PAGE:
Saturday, August 24, 2013

Dependency Injection

If you have a class Employee and this employee has an Address you can have the Employee class defined as follows:
class Employee {
private Address address;

// constructor
public Employee( Address newAddress ) {
this.address = newAddress;
}

public Address getAddress() {
return this.address;
}
public void setAddress( Address newAddress ) {
this.address = newAddress;
}
}
Everything looks fine so far.
This code shows a HAS-A relationship between the employee and his address, that's fine.
Now, this HAS-A relationship created a dependency between them. The problem comes within the constructor.
Each time you want to create an Employee instance you need an Address instance:
 Address someAddress = ....
Employee oscar = new Employee( someAddress );
Working this way becomes problematic especially when you want to perform unit testing.
The main problem comes when you need to test one particular object, you need to create an instance of other object, and most likely you need to create an instance of yet other object to do that. The chain may become unmanageable.
To avoid this, you could change the constructor like this:
  public Employee(){
}
Using a no args constructor.
Then you can set the address when ever you want:
 Address someAddress = ....
Employee oscar = new Employee();
oscar.setAddress( someAddress );
Now, this may be a drag, if you have several attributes or if the objects are hard to create.
Yet, think about this, let's say, you add the Department attribute:
  class Employee {
private Address address;
private Department department;

....
If you have 300 employees, and all of them need to have the same department, and plus that same department has to be shared between some other objects ( like the company list of departments, or the roles each department have etc ) then you'll have a hard time with the visibility of the Departmentobject and to share it through all the network of objects.
What the Dependency Injection is all about it to help you to, well, "inject" these dependencies in your code. Most of the frameworks allow you to do this by specifying in an external file, what object is to be injected.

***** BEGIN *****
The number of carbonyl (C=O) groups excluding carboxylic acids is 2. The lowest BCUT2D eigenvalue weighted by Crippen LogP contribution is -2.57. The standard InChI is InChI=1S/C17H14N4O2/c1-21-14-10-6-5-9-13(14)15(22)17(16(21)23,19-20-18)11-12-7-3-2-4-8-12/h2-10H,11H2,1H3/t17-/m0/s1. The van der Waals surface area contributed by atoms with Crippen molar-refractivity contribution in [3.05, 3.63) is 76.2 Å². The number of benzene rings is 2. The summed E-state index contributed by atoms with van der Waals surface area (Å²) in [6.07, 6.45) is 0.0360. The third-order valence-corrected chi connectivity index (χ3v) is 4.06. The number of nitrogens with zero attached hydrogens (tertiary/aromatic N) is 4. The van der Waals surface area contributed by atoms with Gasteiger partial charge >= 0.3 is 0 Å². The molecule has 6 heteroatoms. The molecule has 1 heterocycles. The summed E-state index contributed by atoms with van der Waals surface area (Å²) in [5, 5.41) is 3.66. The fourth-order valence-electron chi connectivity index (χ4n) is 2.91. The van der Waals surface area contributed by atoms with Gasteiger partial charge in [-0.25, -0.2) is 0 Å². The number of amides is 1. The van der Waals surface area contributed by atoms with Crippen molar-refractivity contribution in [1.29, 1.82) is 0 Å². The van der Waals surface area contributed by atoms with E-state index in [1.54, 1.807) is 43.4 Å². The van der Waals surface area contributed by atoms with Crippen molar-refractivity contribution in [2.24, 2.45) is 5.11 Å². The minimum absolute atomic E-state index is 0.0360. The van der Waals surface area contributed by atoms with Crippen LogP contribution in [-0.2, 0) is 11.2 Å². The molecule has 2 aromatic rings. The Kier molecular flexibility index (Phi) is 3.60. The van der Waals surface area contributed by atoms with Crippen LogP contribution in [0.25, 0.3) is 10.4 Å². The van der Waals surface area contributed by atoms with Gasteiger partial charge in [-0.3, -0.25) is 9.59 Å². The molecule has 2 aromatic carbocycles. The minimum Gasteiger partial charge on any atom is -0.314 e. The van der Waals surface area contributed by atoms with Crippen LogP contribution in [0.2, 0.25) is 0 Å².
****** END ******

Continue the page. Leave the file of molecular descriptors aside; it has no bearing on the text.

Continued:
Assume a properties file for a fictitious dependency injector:
  #mock employee
employee.address = MockAddress.class
employee.department = MockDepartment.class

#production setup
employee.address = RealAddress.class
employee.department = RealDepartment.class
You'll define what to inject for a given scenario.
What the Dependency Injector framework will do is to set the correct objects for you, so you don't have to code setAddress or setDepartment. This would be done either by reflection or by code generation or other techniques.
So, the next time you need to test the Employee class you may inject mock Address andDepartments objects without having to code all the set/get for all your test. Even better, you can injectreal Address and Department objects in production code, and still have the confidence your code works as tested.
That's pretty much about it.
Still I don't think this explanation is suitable for a 5 yr old as you requested.
I hope you still find it useful.
Another explain:
I give you dependency injection for five year olds.
When you go and get things out of the refrigerator for yourself, you can cause problems. You might leave the door open, you might get something Mommy or Daddy doesn't want you to have. You might even be looking for something we don't even have or which has expired.
What you should be doing is stating a need, "I need something to drink with lunch," and then we will make sure you have something when you sit down to eat.
References: Link